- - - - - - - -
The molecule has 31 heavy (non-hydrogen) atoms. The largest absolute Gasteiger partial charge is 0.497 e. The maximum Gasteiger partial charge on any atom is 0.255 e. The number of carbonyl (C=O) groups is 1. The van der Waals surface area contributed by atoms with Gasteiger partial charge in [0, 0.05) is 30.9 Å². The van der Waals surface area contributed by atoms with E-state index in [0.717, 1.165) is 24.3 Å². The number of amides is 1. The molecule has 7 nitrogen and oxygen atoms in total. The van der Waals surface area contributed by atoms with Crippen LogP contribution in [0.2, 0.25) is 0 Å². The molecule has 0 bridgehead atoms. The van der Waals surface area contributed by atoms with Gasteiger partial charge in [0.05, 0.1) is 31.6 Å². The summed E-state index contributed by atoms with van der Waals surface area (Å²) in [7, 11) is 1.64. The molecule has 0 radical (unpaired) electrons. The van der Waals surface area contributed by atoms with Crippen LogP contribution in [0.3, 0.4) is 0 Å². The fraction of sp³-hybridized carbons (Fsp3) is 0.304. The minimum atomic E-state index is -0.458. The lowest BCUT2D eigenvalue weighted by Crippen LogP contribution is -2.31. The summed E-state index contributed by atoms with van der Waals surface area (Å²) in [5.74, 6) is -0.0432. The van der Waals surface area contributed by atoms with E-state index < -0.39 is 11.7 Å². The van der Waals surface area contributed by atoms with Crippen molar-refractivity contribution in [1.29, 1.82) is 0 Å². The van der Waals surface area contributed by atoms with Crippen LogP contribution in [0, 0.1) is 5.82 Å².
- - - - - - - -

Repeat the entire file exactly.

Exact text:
The molecule has 31 heavy (non-hydrogen) atoms. The largest absolute Gasteiger partial charge is 0.497 e. The maximum Gasteiger partial charge on any atom is 0.255 e. The number of carbonyl (C=O) groups is 1. The van der Waals surface area contributed by atoms with Gasteiger partial charge in [0, 0.05) is 30.9 Å². The van der Waals surface area contributed by atoms with E-state index in [0.717, 1.165) is 24.3 Å². The number of amides is 1. The molecule has 7 nitrogen and oxygen atoms in total. The van der Waals surface area contributed by atoms with Crippen LogP contribution in [0.2, 0.25) is 0 Å². The molecule has 0 bridgehead atoms. The van der Waals surface area contributed by atoms with Gasteiger partial charge in [0.05, 0.1) is 31.6 Å². The summed E-state index contributed by atoms with van der Waals surface area (Å²) in [7, 11) is 1.64. The molecule has 0 radical (unpaired) electrons. The van der Waals surface area contributed by atoms with Crippen LogP contribution in [0.3, 0.4) is 0 Å². The fraction of sp³-hybridized carbons (Fsp3) is 0.304. The minimum atomic E-state index is -0.458. The lowest BCUT2D eigenvalue weighted by Crippen LogP contribution is -2.31. The summed E-state index contributed by atoms with van der Waals surface area (Å²) in [5.74, 6) is -0.0432. The van der Waals surface area contributed by atoms with E-state index < -0.39 is 11.7 Å². The van der Waals surface area contributed by atoms with Crippen molar-refractivity contribution in [1.29, 1.82) is 0 Å². The van der Waals surface area contributed by atoms with Crippen LogP contribution in [0, 0.1) is 5.82 Å².